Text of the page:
Excise-tax bill puts
GOP in a pickle
The possible 0.5 percent excise tax increase to pay for a Honolulu rail system is tormenting Republicans throughout the state.
With only 15 votes among the 76 in the Legislature and just one of the nine Honolulu City Council votes counted as Republican, it may not seem to matter what the GOP thinks.
But Republicans, who campaign as the sworn enemy of any and all tax increases, worry that their own political futures are now stirred into the debate.
Democratic Sen. Colleen Hanabusa chuckles that Republicans may be caught going against a tax bill while their governor either signs it into law or allows it to become law without her signature.
"No matter how you spin it, it will still be the largest tax increase in the history of the state," Hanabusa says, adding opposing taxes "goes to the core of the Republican philosophy."
Recognizing that anti-tax blood oath, Republican Sen. Sam Slom reports a furious lobbying campaign directed at getting Republican Gov. Linda Lingle to veto the measure that allows the counties to raise the excise tax.
"We are lobbying her day after day," Slom says.
The governor, now traveling on a good will mission in China, is slowly coming around, Slom adds.
"She is backing away a little bit on the home rule issue; it is not the kind of home rule she wanted nor the kind of home rule she would have designed," Slom says.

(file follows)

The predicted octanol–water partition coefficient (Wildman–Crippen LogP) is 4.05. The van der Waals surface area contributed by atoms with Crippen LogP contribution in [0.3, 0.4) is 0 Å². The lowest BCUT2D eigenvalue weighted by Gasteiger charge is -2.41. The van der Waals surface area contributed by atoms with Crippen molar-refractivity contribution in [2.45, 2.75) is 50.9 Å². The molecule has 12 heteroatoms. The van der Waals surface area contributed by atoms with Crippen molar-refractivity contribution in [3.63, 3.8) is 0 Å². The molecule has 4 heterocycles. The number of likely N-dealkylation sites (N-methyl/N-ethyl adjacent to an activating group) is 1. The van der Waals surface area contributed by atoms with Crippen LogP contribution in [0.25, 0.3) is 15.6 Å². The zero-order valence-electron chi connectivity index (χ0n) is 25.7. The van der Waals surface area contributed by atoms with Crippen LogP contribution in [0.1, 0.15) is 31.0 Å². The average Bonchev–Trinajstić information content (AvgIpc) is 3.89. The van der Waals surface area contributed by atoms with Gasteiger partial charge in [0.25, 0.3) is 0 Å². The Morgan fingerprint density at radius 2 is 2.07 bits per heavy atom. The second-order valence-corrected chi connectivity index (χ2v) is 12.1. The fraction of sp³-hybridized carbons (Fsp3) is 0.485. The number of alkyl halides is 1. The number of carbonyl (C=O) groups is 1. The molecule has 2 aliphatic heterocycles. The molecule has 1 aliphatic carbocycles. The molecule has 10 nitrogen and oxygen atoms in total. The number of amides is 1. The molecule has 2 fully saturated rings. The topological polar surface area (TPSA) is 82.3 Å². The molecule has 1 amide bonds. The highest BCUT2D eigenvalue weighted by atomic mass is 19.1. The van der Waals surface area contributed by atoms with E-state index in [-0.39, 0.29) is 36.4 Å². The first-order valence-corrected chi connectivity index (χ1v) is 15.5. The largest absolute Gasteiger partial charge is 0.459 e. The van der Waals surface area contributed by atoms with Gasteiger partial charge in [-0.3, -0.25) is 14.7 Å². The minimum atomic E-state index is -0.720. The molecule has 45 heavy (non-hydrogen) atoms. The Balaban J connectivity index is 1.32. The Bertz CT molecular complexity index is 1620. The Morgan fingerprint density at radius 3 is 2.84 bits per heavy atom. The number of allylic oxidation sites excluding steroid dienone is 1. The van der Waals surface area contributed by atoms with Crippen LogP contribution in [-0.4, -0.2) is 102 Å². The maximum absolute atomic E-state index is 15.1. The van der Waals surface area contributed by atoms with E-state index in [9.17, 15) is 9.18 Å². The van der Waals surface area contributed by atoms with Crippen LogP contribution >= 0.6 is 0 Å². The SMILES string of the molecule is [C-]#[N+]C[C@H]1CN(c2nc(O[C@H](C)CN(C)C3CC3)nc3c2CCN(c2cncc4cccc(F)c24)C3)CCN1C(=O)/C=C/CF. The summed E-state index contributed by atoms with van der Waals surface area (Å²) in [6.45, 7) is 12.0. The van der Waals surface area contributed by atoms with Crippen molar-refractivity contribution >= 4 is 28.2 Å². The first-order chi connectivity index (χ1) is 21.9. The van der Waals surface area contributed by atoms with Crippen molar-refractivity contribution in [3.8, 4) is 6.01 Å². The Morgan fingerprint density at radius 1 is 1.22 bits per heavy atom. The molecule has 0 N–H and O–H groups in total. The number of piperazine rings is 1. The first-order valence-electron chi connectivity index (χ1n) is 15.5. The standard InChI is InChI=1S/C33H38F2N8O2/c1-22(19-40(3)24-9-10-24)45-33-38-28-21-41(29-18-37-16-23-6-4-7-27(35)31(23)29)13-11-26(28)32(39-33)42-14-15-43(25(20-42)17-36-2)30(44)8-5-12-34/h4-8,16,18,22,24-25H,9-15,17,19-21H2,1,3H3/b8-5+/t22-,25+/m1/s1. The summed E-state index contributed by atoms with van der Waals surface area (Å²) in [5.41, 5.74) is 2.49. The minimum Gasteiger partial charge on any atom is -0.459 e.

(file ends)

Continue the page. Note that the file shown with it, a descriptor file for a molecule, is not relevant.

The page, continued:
On the record Lingle says she is still studying the tax plan, but Slom says she is telling members of the GOP caucus that she expects legislators to promise that they be willing to make changes to the tax bill during the next session or she won't sign the bill.
"But what happens if they tell you they are going to do it and then they don't do it next year?" Slom worries.
While Lingle is in China, the GOP is at home fretting about a series of other bills considered either tax increases or anti-business.
The bills include measures to raise the conveyance tax on real estate sales of more than $600,000. Soaring real estate prices mean that $600,000 is a price that would add extra taxes on many sales.
Another bill raises the minimum wage in 50-cent increments until it reaches $7.25. But there is nothing to balance the increase against a larger "tip credit" for waiters and others who earn most of their money from tips.
The GOP caucus wants Lingle to veto both bills.
"None of us agree on those bills," says Republican Rep. Barbara Marumoto.
"She has plenty of time to think about it while in China," Marumoto adds.
When Lingle does return she will first have to quiet her own GOP before addressing the larger issue of the tax increases, her record in the face of next year's election and the general public dislike for any tax increase.
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Richard Borreca writes on politics every Sunday in the Star-Bulletin. He can be reached at 525-8630 or by e-mail at email@example.com